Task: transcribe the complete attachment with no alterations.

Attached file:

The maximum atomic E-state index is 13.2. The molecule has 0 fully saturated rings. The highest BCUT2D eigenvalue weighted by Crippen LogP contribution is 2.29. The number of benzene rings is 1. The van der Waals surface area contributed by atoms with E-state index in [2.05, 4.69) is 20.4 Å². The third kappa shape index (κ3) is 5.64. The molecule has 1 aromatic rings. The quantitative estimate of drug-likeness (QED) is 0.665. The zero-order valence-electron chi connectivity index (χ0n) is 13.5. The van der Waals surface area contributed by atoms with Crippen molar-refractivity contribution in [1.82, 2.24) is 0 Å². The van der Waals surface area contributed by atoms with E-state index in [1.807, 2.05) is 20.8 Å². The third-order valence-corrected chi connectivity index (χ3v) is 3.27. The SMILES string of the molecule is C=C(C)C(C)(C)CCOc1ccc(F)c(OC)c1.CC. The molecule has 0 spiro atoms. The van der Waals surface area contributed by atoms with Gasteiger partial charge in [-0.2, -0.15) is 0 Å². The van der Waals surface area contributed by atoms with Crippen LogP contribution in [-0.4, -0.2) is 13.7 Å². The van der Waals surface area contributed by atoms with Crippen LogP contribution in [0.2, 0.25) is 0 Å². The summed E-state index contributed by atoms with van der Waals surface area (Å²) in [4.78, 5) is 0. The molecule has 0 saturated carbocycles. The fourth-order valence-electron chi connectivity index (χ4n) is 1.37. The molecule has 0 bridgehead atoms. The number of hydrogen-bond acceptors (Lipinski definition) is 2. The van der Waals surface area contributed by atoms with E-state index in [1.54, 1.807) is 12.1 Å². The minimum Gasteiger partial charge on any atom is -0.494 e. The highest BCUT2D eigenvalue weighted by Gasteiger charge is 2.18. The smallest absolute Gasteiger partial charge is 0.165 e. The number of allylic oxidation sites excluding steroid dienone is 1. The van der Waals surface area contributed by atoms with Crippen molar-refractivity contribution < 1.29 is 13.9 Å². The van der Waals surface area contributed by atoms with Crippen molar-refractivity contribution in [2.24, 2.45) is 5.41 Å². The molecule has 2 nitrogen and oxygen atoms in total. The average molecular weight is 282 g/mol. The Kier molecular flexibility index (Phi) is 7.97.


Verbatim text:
The maximum atomic E-state index is 13.2. The molecule has 0 fully saturated rings. The highest BCUT2D eigenvalue weighted by Crippen LogP contribution is 2.29. The number of benzene rings is 1. The van der Waals surface area contributed by atoms with E-state index in [2.05, 4.69) is 20.4 Å². The third kappa shape index (κ3) is 5.64. The molecule has 1 aromatic rings. The quantitative estimate of drug-likeness (QED) is 0.665. The zero-order valence-electron chi connectivity index (χ0n) is 13.5. The van der Waals surface area contributed by atoms with Crippen molar-refractivity contribution in [1.82, 2.24) is 0 Å². The van der Waals surface area contributed by atoms with E-state index in [1.807, 2.05) is 20.8 Å². The third-order valence-corrected chi connectivity index (χ3v) is 3.27. The SMILES string of the molecule is C=C(C)C(C)(C)CCOc1ccc(F)c(OC)c1.CC. The molecule has 0 spiro atoms. The van der Waals surface area contributed by atoms with Gasteiger partial charge in [-0.2, -0.15) is 0 Å². The van der Waals surface area contributed by atoms with Crippen LogP contribution in [-0.4, -0.2) is 13.7 Å². The van der Waals surface area contributed by atoms with Crippen LogP contribution in [0.2, 0.25) is 0 Å². The summed E-state index contributed by atoms with van der Waals surface area (Å²) in [4.78, 5) is 0. The molecule has 0 saturated carbocycles. The fourth-order valence-electron chi connectivity index (χ4n) is 1.37. The molecule has 0 bridgehead atoms. The number of hydrogen-bond acceptors (Lipinski definition) is 2. The van der Waals surface area contributed by atoms with E-state index in [1.54, 1.807) is 12.1 Å². The minimum Gasteiger partial charge on any atom is -0.494 e. The highest BCUT2D eigenvalue weighted by Gasteiger charge is 2.18. The smallest absolute Gasteiger partial charge is 0.165 e. The number of allylic oxidation sites excluding steroid dienone is 1. The van der Waals surface area contributed by atoms with Crippen molar-refractivity contribution < 1.29 is 13.9 Å². The van der Waals surface area contributed by atoms with Crippen molar-refractivity contribution in [2.24, 2.45) is 5.41 Å². The molecule has 2 nitrogen and oxygen atoms in total. The average molecular weight is 282 g/mol. The Kier molecular flexibility index (Phi) is 7.97.